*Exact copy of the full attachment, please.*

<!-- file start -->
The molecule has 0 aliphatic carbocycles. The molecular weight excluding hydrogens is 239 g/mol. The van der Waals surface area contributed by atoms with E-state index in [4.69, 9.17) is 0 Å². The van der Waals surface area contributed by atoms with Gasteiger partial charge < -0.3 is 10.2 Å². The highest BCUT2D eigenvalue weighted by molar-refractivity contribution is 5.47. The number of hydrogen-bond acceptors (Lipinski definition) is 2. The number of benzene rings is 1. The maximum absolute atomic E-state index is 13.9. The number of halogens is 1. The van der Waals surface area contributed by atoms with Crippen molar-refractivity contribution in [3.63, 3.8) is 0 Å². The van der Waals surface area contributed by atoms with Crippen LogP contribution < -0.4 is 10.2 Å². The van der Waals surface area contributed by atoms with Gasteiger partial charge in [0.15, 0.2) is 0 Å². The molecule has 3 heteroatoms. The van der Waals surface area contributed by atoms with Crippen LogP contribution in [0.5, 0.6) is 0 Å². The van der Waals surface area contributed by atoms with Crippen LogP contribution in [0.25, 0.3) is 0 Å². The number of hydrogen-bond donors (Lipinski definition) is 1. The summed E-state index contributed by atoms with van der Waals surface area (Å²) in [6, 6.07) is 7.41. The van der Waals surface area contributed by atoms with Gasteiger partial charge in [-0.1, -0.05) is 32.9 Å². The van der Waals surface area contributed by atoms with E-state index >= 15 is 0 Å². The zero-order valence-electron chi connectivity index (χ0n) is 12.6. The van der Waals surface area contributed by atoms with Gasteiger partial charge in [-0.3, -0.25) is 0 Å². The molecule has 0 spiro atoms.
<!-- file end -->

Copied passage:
The molecule has 0 aliphatic carbocycles. The molecular weight excluding hydrogens is 239 g/mol. The van der Waals surface area contributed by atoms with E-state index in [4.69, 9.17) is 0 Å². The van der Waals surface area contributed by atoms with Gasteiger partial charge < -0.3 is 10.2 Å². The highest BCUT2D eigenvalue weighted by molar-refractivity contribution is 5.47. The number of hydrogen-bond acceptors (Lipinski definition) is 2. The number of benzene rings is 1. The maximum absolute atomic E-state index is 13.9. The number of halogens is 1. The van der Waals surface area contributed by atoms with Crippen molar-refractivity contribution in [3.63, 3.8) is 0 Å². The van der Waals surface area contributed by atoms with Crippen LogP contribution < -0.4 is 10.2 Å². The van der Waals surface area contributed by atoms with Gasteiger partial charge in [0.15, 0.2) is 0 Å². The molecule has 3 heteroatoms. The van der Waals surface area contributed by atoms with Crippen LogP contribution in [0.5, 0.6) is 0 Å². The van der Waals surface area contributed by atoms with Crippen LogP contribution in [0.25, 0.3) is 0 Å². The number of hydrogen-bond donors (Lipinski definition) is 1. The summed E-state index contributed by atoms with van der Waals surface area (Å²) in [6, 6.07) is 7.41. The van der Waals surface area contributed by atoms with Gasteiger partial charge in [-0.1, -0.05) is 32.9 Å². The van der Waals surface area contributed by atoms with E-state index >= 15 is 0 Å². The zero-order valence-electron chi connectivity index (χ0n) is 12.6. The van der Waals surface area contributed by atoms with Gasteiger partial charge in [-0.3, -0.25) is 0 Å². The molecule has 0 spiro atoms.